Poor Herman Melville. If only he would have known the fame and critical acclaim that awaited him after his death—if only he would have been able to enjoy some of the fruits of the astounding success that Moby-Dick was later to achieve—perhaps his storm-tossed life would have been a bit more calm.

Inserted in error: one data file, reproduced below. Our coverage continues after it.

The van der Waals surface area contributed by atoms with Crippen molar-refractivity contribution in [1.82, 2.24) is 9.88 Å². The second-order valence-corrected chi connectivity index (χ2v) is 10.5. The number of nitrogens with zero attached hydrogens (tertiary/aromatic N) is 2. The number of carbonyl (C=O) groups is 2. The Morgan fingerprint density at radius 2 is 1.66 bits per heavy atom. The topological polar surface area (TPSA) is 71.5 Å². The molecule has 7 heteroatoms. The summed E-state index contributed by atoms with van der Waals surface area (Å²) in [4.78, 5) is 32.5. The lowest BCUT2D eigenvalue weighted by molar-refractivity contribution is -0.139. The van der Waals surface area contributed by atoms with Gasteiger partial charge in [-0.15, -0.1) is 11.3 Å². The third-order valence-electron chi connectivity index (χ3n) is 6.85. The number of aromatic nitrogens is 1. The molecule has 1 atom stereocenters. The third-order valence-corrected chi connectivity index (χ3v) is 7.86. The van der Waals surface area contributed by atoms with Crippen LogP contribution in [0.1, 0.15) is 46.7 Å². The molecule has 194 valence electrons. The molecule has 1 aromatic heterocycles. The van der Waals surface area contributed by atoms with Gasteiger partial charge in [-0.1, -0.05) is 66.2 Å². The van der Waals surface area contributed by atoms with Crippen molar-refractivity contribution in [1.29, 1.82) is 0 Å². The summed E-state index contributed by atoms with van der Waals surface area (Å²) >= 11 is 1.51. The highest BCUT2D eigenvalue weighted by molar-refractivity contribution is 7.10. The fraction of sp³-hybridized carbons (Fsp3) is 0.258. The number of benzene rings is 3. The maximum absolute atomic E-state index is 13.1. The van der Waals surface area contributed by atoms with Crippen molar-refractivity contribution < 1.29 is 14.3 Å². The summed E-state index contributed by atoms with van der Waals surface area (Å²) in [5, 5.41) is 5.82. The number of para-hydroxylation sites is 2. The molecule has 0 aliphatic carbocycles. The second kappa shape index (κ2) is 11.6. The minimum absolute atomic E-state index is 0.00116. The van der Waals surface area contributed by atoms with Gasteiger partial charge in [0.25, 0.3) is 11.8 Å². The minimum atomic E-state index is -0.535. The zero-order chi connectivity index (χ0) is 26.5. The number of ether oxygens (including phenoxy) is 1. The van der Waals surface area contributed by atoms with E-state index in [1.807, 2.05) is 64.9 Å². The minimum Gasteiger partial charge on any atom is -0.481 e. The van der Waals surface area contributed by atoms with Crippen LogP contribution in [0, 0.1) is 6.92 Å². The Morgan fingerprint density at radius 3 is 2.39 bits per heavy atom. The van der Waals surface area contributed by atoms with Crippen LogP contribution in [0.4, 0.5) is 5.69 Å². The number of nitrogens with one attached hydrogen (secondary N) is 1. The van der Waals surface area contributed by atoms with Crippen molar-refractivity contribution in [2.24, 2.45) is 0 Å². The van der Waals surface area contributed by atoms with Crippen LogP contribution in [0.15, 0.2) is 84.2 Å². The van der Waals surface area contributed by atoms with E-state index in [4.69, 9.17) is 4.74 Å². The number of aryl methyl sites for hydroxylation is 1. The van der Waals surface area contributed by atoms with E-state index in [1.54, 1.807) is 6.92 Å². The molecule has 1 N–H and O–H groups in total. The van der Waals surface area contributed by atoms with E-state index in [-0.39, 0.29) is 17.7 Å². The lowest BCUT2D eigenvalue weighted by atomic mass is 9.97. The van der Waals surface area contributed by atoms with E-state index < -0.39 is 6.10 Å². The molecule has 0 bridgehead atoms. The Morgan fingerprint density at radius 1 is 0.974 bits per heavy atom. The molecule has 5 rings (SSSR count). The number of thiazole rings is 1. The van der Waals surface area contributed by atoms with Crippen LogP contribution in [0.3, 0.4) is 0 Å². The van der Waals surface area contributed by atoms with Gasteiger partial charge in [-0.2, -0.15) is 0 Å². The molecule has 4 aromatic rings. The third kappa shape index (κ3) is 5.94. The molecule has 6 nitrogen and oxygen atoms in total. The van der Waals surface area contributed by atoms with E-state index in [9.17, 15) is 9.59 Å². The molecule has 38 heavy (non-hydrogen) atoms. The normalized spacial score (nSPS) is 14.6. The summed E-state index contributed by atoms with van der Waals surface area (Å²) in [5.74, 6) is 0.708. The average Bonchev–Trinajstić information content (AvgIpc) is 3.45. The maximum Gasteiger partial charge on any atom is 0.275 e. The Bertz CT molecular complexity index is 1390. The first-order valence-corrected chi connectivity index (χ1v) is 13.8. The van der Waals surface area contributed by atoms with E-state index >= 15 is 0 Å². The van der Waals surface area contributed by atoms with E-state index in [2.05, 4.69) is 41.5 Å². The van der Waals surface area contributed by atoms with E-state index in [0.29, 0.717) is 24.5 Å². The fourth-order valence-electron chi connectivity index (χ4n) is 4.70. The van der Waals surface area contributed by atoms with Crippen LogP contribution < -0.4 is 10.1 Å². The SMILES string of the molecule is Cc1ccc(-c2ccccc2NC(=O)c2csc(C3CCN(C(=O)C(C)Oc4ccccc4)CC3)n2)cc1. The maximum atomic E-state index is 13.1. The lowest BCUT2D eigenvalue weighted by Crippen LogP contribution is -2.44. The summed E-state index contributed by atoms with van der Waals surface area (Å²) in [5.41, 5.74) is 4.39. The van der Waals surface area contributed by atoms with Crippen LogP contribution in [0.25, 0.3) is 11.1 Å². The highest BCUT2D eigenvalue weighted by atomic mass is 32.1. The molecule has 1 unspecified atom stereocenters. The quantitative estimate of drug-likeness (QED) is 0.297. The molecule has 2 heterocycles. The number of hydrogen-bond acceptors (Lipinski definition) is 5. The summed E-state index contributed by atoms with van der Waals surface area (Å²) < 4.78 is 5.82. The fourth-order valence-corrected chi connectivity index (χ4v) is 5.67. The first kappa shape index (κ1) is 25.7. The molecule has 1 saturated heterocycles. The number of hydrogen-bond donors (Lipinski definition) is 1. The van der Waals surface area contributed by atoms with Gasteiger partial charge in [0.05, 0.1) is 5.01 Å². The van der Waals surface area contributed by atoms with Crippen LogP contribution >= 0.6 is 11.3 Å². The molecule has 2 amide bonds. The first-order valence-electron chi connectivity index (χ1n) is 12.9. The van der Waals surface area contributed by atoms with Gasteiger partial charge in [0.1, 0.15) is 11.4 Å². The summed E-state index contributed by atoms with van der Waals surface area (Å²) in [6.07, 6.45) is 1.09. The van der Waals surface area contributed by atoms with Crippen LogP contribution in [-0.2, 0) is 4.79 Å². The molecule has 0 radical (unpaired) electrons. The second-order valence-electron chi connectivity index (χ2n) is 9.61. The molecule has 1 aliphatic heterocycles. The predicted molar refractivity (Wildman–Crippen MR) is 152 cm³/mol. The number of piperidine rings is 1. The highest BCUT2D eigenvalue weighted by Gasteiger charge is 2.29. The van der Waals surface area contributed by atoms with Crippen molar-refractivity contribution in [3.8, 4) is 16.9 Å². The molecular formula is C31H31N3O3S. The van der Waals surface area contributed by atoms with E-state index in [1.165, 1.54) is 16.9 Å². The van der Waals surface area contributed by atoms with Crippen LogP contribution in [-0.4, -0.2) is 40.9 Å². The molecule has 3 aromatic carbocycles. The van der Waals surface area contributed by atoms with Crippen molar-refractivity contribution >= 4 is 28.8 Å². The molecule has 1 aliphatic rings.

Born in New York City in 1819 to a woman whose grandfather was a Revolutionary War hero and to a man who, having been a fairly well-off businessman, would soon go bankrupt, Melville struggled all his life with financial issues. He pursued literary fame and fortune in much the same way that his now-famous antihero pursued the great white whale: strenuously, desperately, but ultimately futilely. It was only years after his life ended that Melville at last earned the recognition that he had so desperately craved and so rightfully merited—the recognition that he was one of the greatest writers ever birthed by the New World.